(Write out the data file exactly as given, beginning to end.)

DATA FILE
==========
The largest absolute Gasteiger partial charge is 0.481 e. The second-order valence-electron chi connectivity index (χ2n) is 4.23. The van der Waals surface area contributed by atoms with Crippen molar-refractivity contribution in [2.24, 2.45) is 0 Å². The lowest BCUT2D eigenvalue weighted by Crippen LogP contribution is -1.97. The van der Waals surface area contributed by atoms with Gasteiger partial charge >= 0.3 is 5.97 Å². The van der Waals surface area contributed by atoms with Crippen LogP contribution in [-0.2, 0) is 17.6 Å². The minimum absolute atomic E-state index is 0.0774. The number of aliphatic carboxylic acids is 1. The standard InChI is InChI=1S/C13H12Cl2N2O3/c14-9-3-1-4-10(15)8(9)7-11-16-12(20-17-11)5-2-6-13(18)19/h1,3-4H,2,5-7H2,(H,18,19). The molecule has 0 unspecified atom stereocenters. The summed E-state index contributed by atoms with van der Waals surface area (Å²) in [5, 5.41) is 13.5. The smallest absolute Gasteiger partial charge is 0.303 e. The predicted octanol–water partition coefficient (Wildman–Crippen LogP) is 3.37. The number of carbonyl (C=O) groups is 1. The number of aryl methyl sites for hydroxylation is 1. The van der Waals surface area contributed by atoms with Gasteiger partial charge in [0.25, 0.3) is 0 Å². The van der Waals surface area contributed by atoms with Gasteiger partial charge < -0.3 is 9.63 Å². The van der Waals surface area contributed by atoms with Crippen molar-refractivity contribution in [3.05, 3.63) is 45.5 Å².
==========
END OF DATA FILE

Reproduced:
The largest absolute Gasteiger partial charge is 0.481 e. The second-order valence-electron chi connectivity index (χ2n) is 4.23. The van der Waals surface area contributed by atoms with Crippen molar-refractivity contribution in [2.24, 2.45) is 0 Å². The lowest BCUT2D eigenvalue weighted by Crippen LogP contribution is -1.97. The van der Waals surface area contributed by atoms with Gasteiger partial charge >= 0.3 is 5.97 Å². The van der Waals surface area contributed by atoms with Crippen LogP contribution in [-0.2, 0) is 17.6 Å². The minimum absolute atomic E-state index is 0.0774. The number of aliphatic carboxylic acids is 1. The standard InChI is InChI=1S/C13H12Cl2N2O3/c14-9-3-1-4-10(15)8(9)7-11-16-12(20-17-11)5-2-6-13(18)19/h1,3-4H,2,5-7H2,(H,18,19). The molecule has 0 unspecified atom stereocenters. The summed E-state index contributed by atoms with van der Waals surface area (Å²) in [5, 5.41) is 13.5. The smallest absolute Gasteiger partial charge is 0.303 e. The predicted octanol–water partition coefficient (Wildman–Crippen LogP) is 3.37. The number of carbonyl (C=O) groups is 1. The number of aryl methyl sites for hydroxylation is 1. The van der Waals surface area contributed by atoms with Gasteiger partial charge in [0.25, 0.3) is 0 Å². The van der Waals surface area contributed by atoms with Gasteiger partial charge < -0.3 is 9.63 Å². The van der Waals surface area contributed by atoms with Crippen molar-refractivity contribution in [3.05, 3.63) is 45.5 Å².